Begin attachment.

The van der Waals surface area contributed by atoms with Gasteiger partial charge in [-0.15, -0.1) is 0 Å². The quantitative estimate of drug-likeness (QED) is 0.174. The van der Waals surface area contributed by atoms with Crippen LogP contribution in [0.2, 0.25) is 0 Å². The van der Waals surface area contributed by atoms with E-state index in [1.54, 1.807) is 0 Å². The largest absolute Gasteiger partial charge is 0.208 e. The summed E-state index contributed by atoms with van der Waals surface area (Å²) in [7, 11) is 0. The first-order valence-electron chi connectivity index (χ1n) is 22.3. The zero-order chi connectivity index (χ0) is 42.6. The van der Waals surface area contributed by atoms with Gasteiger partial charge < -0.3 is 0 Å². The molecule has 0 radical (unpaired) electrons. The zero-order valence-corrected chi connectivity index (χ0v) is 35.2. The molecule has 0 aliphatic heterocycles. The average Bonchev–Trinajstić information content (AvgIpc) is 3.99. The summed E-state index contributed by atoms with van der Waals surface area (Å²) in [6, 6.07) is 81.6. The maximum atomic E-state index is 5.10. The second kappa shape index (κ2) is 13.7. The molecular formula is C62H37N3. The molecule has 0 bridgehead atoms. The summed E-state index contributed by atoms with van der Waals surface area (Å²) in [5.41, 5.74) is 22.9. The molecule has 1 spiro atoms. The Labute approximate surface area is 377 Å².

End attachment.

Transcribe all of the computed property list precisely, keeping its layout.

The van der Waals surface area contributed by atoms with Gasteiger partial charge in [-0.15, -0.1) is 0 Å². The quantitative estimate of drug-likeness (QED) is 0.174. The van der Waals surface area contributed by atoms with Crippen LogP contribution in [0.2, 0.25) is 0 Å². The van der Waals surface area contributed by atoms with E-state index in [1.54, 1.807) is 0 Å². The largest absolute Gasteiger partial charge is 0.208 e. The summed E-state index contributed by atoms with van der Waals surface area (Å²) in [7, 11) is 0. The first-order valence-electron chi connectivity index (χ1n) is 22.3. The zero-order chi connectivity index (χ0) is 42.6. The van der Waals surface area contributed by atoms with Gasteiger partial charge < -0.3 is 0 Å². The molecule has 0 radical (unpaired) electrons. The zero-order valence-corrected chi connectivity index (χ0v) is 35.2. The molecule has 0 aliphatic heterocycles. The average Bonchev–Trinajstić information content (AvgIpc) is 3.99. The summed E-state index contributed by atoms with van der Waals surface area (Å²) in [6, 6.07) is 81.6. The maximum atomic E-state index is 5.10. The second kappa shape index (κ2) is 13.7. The molecular formula is C62H37N3. The molecule has 0 bridgehead atoms. The summed E-state index contributed by atoms with van der Waals surface area (Å²) in [5.41, 5.74) is 22.9. The molecule has 1 spiro atoms. The Labute approximate surface area is 377 Å².